On the way to Ladybower reservoir we passed by a famous local viewpoint near Hathersage known as ‘The Surprise’, supposedly named by Queen Victoria after she ordered her coachman to stop so that she could take in the exceptional scenery. Unfortunately, a motorist had been so surprised they had gone straight on at the bend and knocked the wall down. We then had the opportunity for some more ‘enthusiastic’ driving as the ‘Scuderia’ ascended the Snake Pass. To see the Barchettas and their drivers being (safely) extended was a joy. At the regroup point we had the almost surreal experience of being ‘invaded’ by a coach load of excitable Chinese tourists who took great pleasure in posing for endless photographs with our cars. We then carried on to an exceptional driving road which descends in to the valley of Edale, with truly spectacular views.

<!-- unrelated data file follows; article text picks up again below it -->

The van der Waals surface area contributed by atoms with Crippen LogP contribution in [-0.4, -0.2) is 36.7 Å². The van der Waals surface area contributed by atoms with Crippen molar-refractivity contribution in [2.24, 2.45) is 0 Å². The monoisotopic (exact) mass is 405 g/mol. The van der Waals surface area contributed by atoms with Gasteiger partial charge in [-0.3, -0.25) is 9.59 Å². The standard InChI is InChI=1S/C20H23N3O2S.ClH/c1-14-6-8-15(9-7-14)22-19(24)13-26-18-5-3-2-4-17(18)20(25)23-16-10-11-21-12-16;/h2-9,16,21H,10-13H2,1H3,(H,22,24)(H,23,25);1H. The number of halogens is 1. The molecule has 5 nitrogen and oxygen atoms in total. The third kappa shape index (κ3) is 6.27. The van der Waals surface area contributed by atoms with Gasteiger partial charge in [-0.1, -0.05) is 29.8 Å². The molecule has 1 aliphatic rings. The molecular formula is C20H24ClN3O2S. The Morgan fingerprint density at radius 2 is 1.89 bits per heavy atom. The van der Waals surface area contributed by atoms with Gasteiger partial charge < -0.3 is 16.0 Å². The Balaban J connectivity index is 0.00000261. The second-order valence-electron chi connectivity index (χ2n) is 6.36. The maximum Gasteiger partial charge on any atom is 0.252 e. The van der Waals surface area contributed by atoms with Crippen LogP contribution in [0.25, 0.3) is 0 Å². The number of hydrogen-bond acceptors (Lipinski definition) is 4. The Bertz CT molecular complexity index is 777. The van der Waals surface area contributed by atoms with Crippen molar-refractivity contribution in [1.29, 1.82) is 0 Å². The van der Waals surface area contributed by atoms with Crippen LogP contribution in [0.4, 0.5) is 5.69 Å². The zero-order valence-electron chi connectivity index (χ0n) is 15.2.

Lunch in the garden at the aptly named ‘Travellers Rest’ and back to the hotel. The AGM then took place, with some lively discussion, followed by a short presentation by Lloyd Powell – a Sheffield University lecturer – who gave us his often very amusing take on the legend of Robin Hood (a local lad). There were some funny moments during the speeches and presentations at the final dinner. ‘Best Car’ was awarded to John and Anne Wright with the ‘Could do Better’ accolade (together with a car cleaning kit) going to Helen Robbins and Tony Barnes. Thanks and gifts were given to this year’s organisers, Chris and Dorothy Pearce.